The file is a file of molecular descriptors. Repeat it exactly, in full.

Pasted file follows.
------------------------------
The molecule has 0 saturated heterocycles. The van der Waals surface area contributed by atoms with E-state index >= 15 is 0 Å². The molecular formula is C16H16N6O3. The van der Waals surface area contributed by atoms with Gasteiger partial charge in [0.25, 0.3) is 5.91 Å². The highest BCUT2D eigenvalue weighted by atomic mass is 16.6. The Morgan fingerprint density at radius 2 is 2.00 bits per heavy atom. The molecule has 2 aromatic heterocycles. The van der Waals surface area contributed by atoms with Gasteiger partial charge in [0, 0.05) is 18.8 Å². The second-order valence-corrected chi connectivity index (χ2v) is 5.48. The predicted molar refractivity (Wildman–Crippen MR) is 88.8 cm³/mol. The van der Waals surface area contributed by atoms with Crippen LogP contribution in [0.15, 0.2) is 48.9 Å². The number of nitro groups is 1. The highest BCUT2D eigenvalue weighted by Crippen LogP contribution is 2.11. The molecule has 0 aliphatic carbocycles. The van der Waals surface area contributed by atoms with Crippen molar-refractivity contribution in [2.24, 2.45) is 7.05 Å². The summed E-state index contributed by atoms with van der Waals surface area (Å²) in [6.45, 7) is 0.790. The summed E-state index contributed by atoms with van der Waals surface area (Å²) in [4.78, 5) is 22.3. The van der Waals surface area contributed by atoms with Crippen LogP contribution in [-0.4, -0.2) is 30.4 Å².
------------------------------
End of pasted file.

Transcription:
The molecule has 0 saturated heterocycles. The van der Waals surface area contributed by atoms with E-state index >= 15 is 0 Å². The molecular formula is C16H16N6O3. The van der Waals surface area contributed by atoms with Gasteiger partial charge in [0.25, 0.3) is 5.91 Å². The highest BCUT2D eigenvalue weighted by atomic mass is 16.6. The Morgan fingerprint density at radius 2 is 2.00 bits per heavy atom. The molecule has 2 aromatic heterocycles. The van der Waals surface area contributed by atoms with Gasteiger partial charge in [0, 0.05) is 18.8 Å². The second-order valence-corrected chi connectivity index (χ2v) is 5.48. The predicted molar refractivity (Wildman–Crippen MR) is 88.8 cm³/mol. The van der Waals surface area contributed by atoms with Crippen LogP contribution in [0.15, 0.2) is 48.9 Å². The number of nitro groups is 1. The highest BCUT2D eigenvalue weighted by Crippen LogP contribution is 2.11. The molecule has 0 aliphatic carbocycles. The van der Waals surface area contributed by atoms with Crippen molar-refractivity contribution in [2.24, 2.45) is 7.05 Å². The summed E-state index contributed by atoms with van der Waals surface area (Å²) in [6.45, 7) is 0.790. The summed E-state index contributed by atoms with van der Waals surface area (Å²) in [4.78, 5) is 22.3. The van der Waals surface area contributed by atoms with Crippen LogP contribution in [-0.4, -0.2) is 30.4 Å².